You’re probably used to reading business success stories about the seeds of today’s blossoming enterprise being sown while the founder was still at high school, or how they knew from an early stage how success would play out.

Well, here's my truth: growing The Physio Co into the large, award-winning team it is today wasn’t something I’d envisaged when I started off.

My initial aim had been to find – or create – a physiotherapy job that inspired me. I hoped that once I found that job, it would naturally progress and I’d then be surrounded by other inspiring people.

But I never imagined that, in pursuing that professional goal, I’d be the one to create a business that would make that idea come to life.

From 2004 to 2008 (the first five years of The Physio Co – or TPC) I was still getting used to working in aged care and understanding the industry myself, let alone knowing how to lead a fast-growing business.

Blind enthusiasm

Through those first five years, TPC didn’t have a clear direction. I was a young physiotherapist who had somehow become a small business owner.

With blind enthusiasm and plenty of opportunity in a changing industry, TPC had grown in the space of five years from one person with an idea to a team of twenty-odd physiotherapists with an interest in working with older people to keep them moving and smiling. But, as a group, we didn’t have a defined direction.

By 2008, from the outside, TPC looked like a thriving practice. But on the inside I was feeling frustrated, exhausted and stuck in a job I didn’t enjoy.

On one level, TPC was thriving – but I had built myself a job that meant the entire business relied on me. I was the glue that held the place together. I was working at least six days a week, was eternally stressed and knew that I couldn’t do this forever. I don’t mind hard work, but I thought owning a business was occasionally supposed to be fun!

As a group, those twenty physios and I were delivering about 40,000 consultations a year to our clients at a small number of Melbourne and regional Victorian aged-care homes.

PHOTO: Early days at The Physio Co (from the TPC Museum)

We were doing our best, but we certainly weren’t an aligned team that could work both independently and confidently. Instead, we were a pretty reactive group who asked the boss (me) nearly every time there was any slightly out-of-the-ordinary question to deal with.

We were far from the cohesive team with a defined purpose and vision that TPC has become.

Lack of purpose

The main reason for this lack of purpose, vision and direction was because I didn’t know anything about all that business stuff, let alone making time to learn it and apply it in the clear way I do now.

In 2008 and 2009, my phone (a Blackberry – remember those?) would ring all day and into the evening because I hadn’t made it clear to anyone that they could make decisions on their own.

I wanted our team to be empowered and independent to do their jobs so that I could do mine, but I didn’t know how to give them the tools that would make that happen.

After five years, despite the success of TPC, I wasn’t enjoying leading a growing team in the haphazard way I’d created.

I wasn’t the caring, supportive and inspiring leader that I now know is needed. Nor was I taking care of any elderly clients anymore, because I’d become a supervisor of other people.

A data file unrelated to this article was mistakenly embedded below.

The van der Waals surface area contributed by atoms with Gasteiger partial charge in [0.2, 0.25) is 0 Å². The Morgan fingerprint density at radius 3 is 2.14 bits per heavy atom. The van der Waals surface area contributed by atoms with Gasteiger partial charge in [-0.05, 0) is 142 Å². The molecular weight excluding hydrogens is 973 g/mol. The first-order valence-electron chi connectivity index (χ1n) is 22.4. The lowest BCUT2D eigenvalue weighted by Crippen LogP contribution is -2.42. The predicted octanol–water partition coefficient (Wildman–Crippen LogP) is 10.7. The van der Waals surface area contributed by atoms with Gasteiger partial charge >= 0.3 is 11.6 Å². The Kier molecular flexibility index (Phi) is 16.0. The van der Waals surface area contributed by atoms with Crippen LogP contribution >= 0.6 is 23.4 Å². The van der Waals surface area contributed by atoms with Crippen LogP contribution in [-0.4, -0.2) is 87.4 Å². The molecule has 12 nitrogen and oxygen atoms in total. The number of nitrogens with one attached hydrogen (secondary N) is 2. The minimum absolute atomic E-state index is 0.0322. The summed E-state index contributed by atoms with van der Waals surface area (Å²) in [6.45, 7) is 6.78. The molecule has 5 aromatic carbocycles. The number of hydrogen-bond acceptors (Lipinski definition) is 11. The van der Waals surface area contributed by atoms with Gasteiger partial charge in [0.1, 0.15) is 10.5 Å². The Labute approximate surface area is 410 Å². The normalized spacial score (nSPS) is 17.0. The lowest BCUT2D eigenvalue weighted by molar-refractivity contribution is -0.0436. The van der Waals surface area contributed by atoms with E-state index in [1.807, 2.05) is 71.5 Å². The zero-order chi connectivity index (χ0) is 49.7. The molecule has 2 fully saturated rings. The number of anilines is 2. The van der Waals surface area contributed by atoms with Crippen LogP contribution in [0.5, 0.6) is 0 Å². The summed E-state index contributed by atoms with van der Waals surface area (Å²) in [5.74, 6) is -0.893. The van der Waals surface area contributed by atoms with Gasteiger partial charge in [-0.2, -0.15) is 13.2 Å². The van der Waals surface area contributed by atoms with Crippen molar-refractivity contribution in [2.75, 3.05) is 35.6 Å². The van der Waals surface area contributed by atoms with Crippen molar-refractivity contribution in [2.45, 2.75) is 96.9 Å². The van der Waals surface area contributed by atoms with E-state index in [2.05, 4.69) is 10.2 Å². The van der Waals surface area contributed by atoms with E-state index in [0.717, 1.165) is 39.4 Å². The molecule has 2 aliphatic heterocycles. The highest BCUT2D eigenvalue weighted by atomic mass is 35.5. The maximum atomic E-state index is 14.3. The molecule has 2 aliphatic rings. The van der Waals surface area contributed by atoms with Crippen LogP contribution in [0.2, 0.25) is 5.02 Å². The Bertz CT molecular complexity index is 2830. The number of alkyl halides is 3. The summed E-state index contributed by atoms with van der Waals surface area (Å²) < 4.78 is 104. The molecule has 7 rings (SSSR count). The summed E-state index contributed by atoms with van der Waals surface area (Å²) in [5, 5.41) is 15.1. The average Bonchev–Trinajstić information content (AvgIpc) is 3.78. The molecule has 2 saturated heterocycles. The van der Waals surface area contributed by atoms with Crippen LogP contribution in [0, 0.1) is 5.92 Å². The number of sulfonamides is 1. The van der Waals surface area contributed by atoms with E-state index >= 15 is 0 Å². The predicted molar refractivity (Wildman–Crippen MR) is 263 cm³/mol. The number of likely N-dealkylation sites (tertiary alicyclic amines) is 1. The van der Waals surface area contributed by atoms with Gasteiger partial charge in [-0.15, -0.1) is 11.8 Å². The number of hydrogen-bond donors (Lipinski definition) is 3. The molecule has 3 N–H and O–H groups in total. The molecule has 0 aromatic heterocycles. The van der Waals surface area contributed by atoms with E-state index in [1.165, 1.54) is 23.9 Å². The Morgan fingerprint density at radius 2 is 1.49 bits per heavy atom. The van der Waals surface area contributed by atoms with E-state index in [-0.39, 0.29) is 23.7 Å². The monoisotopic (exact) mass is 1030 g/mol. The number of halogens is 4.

And to compound everything, I was starting to lose some enthusiasm.

I decided I either needed to find a way for our growing team to be more independent, or find someone who could do that better than I could.

Searching for a solution

So, in early 2009, I went looking for a solution.  I didn't really know what I was looking for or where to look. But, I did something that was invaluable on reflection; scary, expensive and rather counter-intuitive at the time: I took three weeks off and went to North America to check out some other seniors health businesses.

My wife Kimberley and I first went to Orange County, California, where we spent time with the founder of a chain of gyms for seniors called Nifty after Fifty.

We then headed north – across the Canadian border to Vancouver, BC, where we met the founders of Nurse Next Door, a seniors home-care service.

Also while in Vancouver, I spent a couple of hours with business coach Cameron Herold, who introduced me to the concept of a ‘painted picture vision’ – a way to visualise where your business is heading.

That trip turned out to be amazingly important for both myself and The Physio Co.

The businesses and leaders I met, learnt from and still keep in touch with all these years on were all on a similar learning path to what I was. However, they were further down their respective tracks.  That is, they'd each been through their versions of the growth pains I was battling with. They'd stayed strong, learned, tried new things, made progress and were now willing to share their experience with me.

By briefly stepping away from The Physio Co for a few weeks - as scary as that was - I could see we already had many of the answers to what was holding us back.

I came back inspired to ask the right questions, discover our core and create a culture-focused, values-based business like I'd learned about from my business-owner peers in North America.

Since then, by using the lessons and ideas learned from the trip, The Physio Co has grown many times over, helped about 1½ million Australian seniors to stay mobile and we've managed to have been named as one of Australia’s Best Places to Work on nine occasions.

What about you? Could you benefit from creating some space for yourself to stop, learn, reflect, recharge mentally and regain clarity about what you're wanting to achieve? There's never a perfect time, maybe your break could be sooner rather than later.